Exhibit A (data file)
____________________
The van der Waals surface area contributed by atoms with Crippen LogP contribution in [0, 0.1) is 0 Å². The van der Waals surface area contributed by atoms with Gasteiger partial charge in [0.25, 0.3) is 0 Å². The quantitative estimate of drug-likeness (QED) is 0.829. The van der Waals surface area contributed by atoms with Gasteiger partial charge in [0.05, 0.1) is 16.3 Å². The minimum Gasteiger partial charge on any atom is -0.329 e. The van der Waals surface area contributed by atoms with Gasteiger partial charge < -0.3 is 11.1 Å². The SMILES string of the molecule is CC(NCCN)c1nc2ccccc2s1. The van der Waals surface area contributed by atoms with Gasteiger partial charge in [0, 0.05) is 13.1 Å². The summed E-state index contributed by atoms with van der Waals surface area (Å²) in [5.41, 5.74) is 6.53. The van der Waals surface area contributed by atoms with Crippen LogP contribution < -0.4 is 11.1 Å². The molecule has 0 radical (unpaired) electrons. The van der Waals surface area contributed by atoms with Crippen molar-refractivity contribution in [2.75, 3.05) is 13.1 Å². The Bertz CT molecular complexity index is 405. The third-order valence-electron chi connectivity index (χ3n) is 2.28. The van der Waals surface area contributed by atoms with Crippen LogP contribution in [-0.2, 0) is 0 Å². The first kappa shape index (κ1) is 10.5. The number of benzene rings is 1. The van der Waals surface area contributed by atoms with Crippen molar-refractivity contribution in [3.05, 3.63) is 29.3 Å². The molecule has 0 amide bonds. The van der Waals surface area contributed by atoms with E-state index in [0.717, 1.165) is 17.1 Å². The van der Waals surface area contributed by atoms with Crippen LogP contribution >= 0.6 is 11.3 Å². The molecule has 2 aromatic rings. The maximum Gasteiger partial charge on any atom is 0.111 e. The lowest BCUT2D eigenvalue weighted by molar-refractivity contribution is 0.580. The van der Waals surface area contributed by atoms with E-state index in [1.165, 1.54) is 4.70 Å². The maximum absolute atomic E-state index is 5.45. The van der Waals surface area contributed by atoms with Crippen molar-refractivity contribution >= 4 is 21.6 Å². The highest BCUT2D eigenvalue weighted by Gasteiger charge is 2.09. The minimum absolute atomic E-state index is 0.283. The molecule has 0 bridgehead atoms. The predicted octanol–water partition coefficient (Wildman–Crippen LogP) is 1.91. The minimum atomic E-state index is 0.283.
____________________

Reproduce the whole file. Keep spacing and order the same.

The van der Waals surface area contributed by atoms with Crippen LogP contribution in [0, 0.1) is 0 Å². The van der Waals surface area contributed by atoms with Gasteiger partial charge in [0.25, 0.3) is 0 Å². The quantitative estimate of drug-likeness (QED) is 0.829. The van der Waals surface area contributed by atoms with Gasteiger partial charge in [0.05, 0.1) is 16.3 Å². The minimum Gasteiger partial charge on any atom is -0.329 e. The van der Waals surface area contributed by atoms with Gasteiger partial charge < -0.3 is 11.1 Å². The SMILES string of the molecule is CC(NCCN)c1nc2ccccc2s1. The van der Waals surface area contributed by atoms with Gasteiger partial charge in [0, 0.05) is 13.1 Å². The summed E-state index contributed by atoms with van der Waals surface area (Å²) in [5.41, 5.74) is 6.53. The van der Waals surface area contributed by atoms with Crippen LogP contribution < -0.4 is 11.1 Å². The molecule has 0 radical (unpaired) electrons. The van der Waals surface area contributed by atoms with Crippen molar-refractivity contribution in [2.75, 3.05) is 13.1 Å². The Bertz CT molecular complexity index is 405. The third-order valence-electron chi connectivity index (χ3n) is 2.28. The van der Waals surface area contributed by atoms with Crippen LogP contribution in [-0.2, 0) is 0 Å². The first kappa shape index (κ1) is 10.5. The number of benzene rings is 1. The van der Waals surface area contributed by atoms with Crippen molar-refractivity contribution in [3.05, 3.63) is 29.3 Å². The molecule has 0 amide bonds. The van der Waals surface area contributed by atoms with E-state index in [0.717, 1.165) is 17.1 Å². The van der Waals surface area contributed by atoms with Crippen LogP contribution >= 0.6 is 11.3 Å². The molecule has 2 aromatic rings. The maximum Gasteiger partial charge on any atom is 0.111 e. The lowest BCUT2D eigenvalue weighted by molar-refractivity contribution is 0.580. The van der Waals surface area contributed by atoms with E-state index in [1.165, 1.54) is 4.70 Å². The maximum absolute atomic E-state index is 5.45. The van der Waals surface area contributed by atoms with Crippen molar-refractivity contribution >= 4 is 21.6 Å². The highest BCUT2D eigenvalue weighted by Gasteiger charge is 2.09. The minimum absolute atomic E-state index is 0.283. The molecule has 0 bridgehead atoms. The predicted octanol–water partition coefficient (Wildman–Crippen LogP) is 1.91. The minimum atomic E-state index is 0.283.